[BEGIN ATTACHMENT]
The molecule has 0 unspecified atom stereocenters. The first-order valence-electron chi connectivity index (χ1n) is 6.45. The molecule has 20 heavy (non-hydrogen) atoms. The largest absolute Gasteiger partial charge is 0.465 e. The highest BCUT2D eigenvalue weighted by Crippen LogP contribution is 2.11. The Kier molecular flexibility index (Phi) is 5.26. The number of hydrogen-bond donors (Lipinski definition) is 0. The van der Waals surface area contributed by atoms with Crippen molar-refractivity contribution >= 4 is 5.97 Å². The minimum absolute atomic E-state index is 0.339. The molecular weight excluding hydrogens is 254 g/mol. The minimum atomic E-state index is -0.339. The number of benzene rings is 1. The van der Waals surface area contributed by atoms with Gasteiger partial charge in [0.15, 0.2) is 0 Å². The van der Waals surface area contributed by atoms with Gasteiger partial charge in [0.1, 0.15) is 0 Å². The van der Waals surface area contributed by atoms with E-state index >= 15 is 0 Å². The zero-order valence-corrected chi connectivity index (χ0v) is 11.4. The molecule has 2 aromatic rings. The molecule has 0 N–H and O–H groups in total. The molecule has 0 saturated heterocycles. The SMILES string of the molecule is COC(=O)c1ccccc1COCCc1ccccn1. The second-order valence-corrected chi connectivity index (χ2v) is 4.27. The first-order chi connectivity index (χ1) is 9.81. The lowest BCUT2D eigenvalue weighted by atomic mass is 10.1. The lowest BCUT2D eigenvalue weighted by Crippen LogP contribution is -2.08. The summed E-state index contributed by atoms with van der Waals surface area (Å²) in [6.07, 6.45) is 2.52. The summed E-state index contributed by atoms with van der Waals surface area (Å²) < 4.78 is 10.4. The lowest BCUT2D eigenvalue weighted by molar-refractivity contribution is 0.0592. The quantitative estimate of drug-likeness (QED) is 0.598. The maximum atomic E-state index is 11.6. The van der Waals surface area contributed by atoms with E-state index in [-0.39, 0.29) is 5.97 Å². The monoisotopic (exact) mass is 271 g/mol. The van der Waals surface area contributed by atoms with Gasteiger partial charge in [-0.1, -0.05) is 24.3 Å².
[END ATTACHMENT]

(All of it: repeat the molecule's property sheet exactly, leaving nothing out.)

The molecule has 0 unspecified atom stereocenters. The first-order valence-electron chi connectivity index (χ1n) is 6.45. The molecule has 20 heavy (non-hydrogen) atoms. The largest absolute Gasteiger partial charge is 0.465 e. The highest BCUT2D eigenvalue weighted by Crippen LogP contribution is 2.11. The Kier molecular flexibility index (Phi) is 5.26. The number of hydrogen-bond donors (Lipinski definition) is 0. The van der Waals surface area contributed by atoms with Crippen molar-refractivity contribution >= 4 is 5.97 Å². The minimum absolute atomic E-state index is 0.339. The molecular weight excluding hydrogens is 254 g/mol. The minimum atomic E-state index is -0.339. The number of benzene rings is 1. The van der Waals surface area contributed by atoms with Gasteiger partial charge in [0.15, 0.2) is 0 Å². The van der Waals surface area contributed by atoms with Gasteiger partial charge in [0.1, 0.15) is 0 Å². The van der Waals surface area contributed by atoms with E-state index >= 15 is 0 Å². The zero-order valence-corrected chi connectivity index (χ0v) is 11.4. The molecule has 2 aromatic rings. The molecule has 0 N–H and O–H groups in total. The molecule has 0 saturated heterocycles. The SMILES string of the molecule is COC(=O)c1ccccc1COCCc1ccccn1. The second-order valence-corrected chi connectivity index (χ2v) is 4.27. The first-order chi connectivity index (χ1) is 9.81. The lowest BCUT2D eigenvalue weighted by atomic mass is 10.1. The lowest BCUT2D eigenvalue weighted by Crippen LogP contribution is -2.08. The summed E-state index contributed by atoms with van der Waals surface area (Å²) in [6.07, 6.45) is 2.52. The summed E-state index contributed by atoms with van der Waals surface area (Å²) < 4.78 is 10.4. The lowest BCUT2D eigenvalue weighted by molar-refractivity contribution is 0.0592. The quantitative estimate of drug-likeness (QED) is 0.598. The maximum atomic E-state index is 11.6. The van der Waals surface area contributed by atoms with E-state index in [-0.39, 0.29) is 5.97 Å². The monoisotopic (exact) mass is 271 g/mol. The van der Waals surface area contributed by atoms with Gasteiger partial charge in [-0.1, -0.05) is 24.3 Å².